COVID-19 and the need for youth voices

30 April 2020

  • Blog

UK Youth Voice Alumni member, Emily Fox blogs about the need for young people’s voices to be heard as the UK prepares for a new normal.

Never have the voices of the UK’s young people been so critical, yet they are hugely at risk of not being heard. The COVID-19 crisis has impacted all of us in one way or another and young people are doing their best to just get by in this uncertain time.

The stress this lockdown puts on young people will be seen in the years ahead. It is essential we address the harsh reality of what happens when young people sadly have nowhere to go and are limited it what they can do. Schools have closed and youth clubs have shut; only 5% of young people have access to limited educational and youth provision. Universities are doing their best to provide online learning, with many young people expected to complete assignments ‘as normal’ without the resources to do so. Young people are being left behind and this cannot continue to be the case.

Young people have been impacted by reduced hours, being ‘furloughed’ or laid off completely from their jobs. For many, this brings pressures to pay extortionate rent or bills, increasing financial worries and uncertainty. The Institute for Fiscal Studies (IFS) predict that young people and women will be the hardest hit by the crisis and we have failed as a country to protect the most economically vulnerable. The IFS also found that young people under 25 are 2.5 times more likely to work in a sector that has now shut down and this equates to 30% of all young people under 25. We need to apply a sustainable approach to ensure all young people now and hereafter are given the opportunity to build a bright future.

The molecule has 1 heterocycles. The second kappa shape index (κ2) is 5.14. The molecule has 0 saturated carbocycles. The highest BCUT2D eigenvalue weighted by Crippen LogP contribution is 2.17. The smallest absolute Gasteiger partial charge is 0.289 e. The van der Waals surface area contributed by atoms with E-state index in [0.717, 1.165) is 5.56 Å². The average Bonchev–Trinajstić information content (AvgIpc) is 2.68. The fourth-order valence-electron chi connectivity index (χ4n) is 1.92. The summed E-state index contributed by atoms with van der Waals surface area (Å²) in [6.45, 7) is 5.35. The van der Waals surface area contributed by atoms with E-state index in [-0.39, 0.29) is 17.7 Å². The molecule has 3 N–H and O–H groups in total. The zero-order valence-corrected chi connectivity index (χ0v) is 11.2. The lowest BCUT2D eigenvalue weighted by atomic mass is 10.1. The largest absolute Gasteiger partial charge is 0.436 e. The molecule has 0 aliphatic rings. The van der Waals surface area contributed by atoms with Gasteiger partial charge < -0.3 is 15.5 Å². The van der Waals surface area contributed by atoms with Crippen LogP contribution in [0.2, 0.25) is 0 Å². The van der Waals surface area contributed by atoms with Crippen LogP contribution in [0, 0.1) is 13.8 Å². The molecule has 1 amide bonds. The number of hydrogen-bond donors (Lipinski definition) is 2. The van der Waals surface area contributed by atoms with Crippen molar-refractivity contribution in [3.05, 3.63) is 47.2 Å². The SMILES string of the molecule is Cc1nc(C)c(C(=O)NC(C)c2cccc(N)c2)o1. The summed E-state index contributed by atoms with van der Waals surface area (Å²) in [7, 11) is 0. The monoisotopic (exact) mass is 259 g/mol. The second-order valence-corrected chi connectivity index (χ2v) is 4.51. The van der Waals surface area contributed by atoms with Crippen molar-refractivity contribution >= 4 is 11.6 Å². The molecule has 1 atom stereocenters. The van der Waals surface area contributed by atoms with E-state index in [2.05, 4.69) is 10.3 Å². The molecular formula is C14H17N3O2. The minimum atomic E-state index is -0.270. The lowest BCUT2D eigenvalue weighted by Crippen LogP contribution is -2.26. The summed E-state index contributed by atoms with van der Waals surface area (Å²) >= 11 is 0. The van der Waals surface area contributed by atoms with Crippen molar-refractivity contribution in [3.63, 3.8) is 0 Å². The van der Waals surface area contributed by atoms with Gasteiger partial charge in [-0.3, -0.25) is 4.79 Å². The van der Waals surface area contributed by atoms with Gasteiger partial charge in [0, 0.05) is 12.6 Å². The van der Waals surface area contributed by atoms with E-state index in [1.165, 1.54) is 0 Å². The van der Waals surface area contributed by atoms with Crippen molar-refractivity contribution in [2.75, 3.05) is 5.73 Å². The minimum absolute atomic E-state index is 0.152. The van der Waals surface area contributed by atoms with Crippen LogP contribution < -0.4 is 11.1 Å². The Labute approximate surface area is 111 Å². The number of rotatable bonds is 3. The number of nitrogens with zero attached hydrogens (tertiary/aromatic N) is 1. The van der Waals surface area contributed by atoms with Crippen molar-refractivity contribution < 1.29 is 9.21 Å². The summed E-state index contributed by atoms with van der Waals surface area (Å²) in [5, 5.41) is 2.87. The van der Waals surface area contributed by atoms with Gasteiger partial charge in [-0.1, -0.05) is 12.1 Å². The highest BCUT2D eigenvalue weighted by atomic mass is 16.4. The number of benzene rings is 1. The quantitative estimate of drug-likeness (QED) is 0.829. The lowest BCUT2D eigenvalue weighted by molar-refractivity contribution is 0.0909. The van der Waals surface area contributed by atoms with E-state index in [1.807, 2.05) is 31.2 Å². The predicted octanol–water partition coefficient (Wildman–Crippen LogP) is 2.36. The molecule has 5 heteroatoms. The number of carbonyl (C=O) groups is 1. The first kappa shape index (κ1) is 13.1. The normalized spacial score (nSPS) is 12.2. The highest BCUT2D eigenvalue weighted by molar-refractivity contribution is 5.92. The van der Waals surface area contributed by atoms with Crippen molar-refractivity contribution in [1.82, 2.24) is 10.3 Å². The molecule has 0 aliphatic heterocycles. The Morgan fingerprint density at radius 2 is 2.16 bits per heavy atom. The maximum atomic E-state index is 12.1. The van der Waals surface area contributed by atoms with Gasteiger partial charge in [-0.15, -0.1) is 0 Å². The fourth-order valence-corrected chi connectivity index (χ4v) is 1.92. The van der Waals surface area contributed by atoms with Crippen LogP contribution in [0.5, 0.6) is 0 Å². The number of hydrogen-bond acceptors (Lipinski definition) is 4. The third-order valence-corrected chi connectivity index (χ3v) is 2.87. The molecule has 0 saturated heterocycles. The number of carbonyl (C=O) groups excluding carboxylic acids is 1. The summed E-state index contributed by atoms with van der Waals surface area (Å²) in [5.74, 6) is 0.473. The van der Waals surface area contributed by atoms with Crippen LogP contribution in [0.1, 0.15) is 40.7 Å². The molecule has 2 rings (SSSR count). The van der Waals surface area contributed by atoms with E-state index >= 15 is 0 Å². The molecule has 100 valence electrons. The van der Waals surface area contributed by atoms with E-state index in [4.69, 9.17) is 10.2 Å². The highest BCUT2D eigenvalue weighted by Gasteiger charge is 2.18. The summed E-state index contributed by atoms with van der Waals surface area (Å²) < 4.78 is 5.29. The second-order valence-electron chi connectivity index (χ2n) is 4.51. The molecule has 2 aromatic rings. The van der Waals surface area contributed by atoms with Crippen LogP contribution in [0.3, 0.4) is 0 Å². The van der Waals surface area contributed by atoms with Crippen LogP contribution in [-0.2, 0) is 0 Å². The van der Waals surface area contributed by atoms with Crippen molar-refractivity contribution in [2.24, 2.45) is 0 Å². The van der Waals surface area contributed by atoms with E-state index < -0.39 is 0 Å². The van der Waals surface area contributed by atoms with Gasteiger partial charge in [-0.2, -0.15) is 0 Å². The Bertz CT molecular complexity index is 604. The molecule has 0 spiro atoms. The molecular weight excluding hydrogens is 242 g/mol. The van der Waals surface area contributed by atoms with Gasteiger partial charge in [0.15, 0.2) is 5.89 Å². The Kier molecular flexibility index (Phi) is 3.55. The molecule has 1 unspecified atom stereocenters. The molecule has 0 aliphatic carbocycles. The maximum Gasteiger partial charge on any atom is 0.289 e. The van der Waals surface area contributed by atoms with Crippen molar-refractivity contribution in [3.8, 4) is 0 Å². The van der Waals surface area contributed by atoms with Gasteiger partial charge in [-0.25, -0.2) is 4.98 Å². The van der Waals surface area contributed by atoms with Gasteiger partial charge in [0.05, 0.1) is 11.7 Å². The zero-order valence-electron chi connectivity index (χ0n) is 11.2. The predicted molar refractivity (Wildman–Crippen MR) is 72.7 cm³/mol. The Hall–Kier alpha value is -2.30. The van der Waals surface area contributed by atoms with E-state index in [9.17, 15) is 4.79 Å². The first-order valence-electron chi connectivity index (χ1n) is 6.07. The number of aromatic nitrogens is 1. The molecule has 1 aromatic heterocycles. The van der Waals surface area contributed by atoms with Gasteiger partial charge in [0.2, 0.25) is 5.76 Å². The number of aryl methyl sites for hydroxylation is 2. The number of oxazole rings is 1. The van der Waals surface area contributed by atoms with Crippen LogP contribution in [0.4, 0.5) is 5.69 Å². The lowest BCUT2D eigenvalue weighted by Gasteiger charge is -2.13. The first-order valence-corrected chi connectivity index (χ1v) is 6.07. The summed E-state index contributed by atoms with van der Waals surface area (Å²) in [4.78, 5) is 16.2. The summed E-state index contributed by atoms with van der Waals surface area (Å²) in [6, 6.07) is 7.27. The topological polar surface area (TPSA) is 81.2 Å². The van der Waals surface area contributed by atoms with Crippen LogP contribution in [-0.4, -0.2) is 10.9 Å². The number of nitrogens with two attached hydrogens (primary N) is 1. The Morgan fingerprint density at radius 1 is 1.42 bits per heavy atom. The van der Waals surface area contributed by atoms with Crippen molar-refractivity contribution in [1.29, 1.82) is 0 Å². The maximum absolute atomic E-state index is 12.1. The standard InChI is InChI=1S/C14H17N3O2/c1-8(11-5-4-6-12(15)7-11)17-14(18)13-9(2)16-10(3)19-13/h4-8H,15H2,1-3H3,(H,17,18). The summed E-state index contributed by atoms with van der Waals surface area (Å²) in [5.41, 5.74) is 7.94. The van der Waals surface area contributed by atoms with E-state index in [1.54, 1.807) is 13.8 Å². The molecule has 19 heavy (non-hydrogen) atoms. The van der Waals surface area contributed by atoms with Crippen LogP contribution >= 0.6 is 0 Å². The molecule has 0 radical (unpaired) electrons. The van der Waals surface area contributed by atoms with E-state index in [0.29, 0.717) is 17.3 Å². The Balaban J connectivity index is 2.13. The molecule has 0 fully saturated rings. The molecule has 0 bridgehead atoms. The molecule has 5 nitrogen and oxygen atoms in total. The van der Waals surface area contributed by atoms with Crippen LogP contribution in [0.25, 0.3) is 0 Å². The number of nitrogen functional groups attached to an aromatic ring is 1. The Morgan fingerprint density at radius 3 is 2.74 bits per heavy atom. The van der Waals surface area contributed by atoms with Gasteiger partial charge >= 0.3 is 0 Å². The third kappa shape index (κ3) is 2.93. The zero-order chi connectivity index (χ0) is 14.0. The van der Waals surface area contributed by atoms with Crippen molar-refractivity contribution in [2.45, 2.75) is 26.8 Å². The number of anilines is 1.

Whilst the measures to stay home are absolutely necessary to save lives, it has dramatically impacted young people’s mental health. Recently, Mind revealed that 83% of respondents to their young people survey said that the pandemic had made their mental health worse since school and youth provision closures. With increased uncertainty as the pandemic continues to sink in – anxiety, fear, loss of routine and direct human connection will undoubtedly have a profound impact on youth mental health. This urgently needs to be addressed, especially as there is now a subsequent strain on access to support services for children and young people.

Going forward, it is extremely important that young people are well-informed and understand what is happening around us. Recently the public could submit questions to the daily press conference but only for over 18s. Why should this not be extended to young people of all ages too? Government, business and society must collectively act to ensure young people aren’t ignored and muted from the conversation. It is essential young people are brought to the table and are consulted in decision-making. Addressing the impact of this pandemic will have just as much of an impact as the tackling the pandemic. Therefore, we must harness the power and potential of our young people who have the energy, skills and ideas to improve our approaches to these crucial societal issues.

In times of crisis and urgency, we must remember our young people have an important role to play in addressing the world’s most pressing challenges. Young people are the leaders of today, so why wait until tomorrow to give them the support they need?

We must stand with youth and give them the chance to be listened to.

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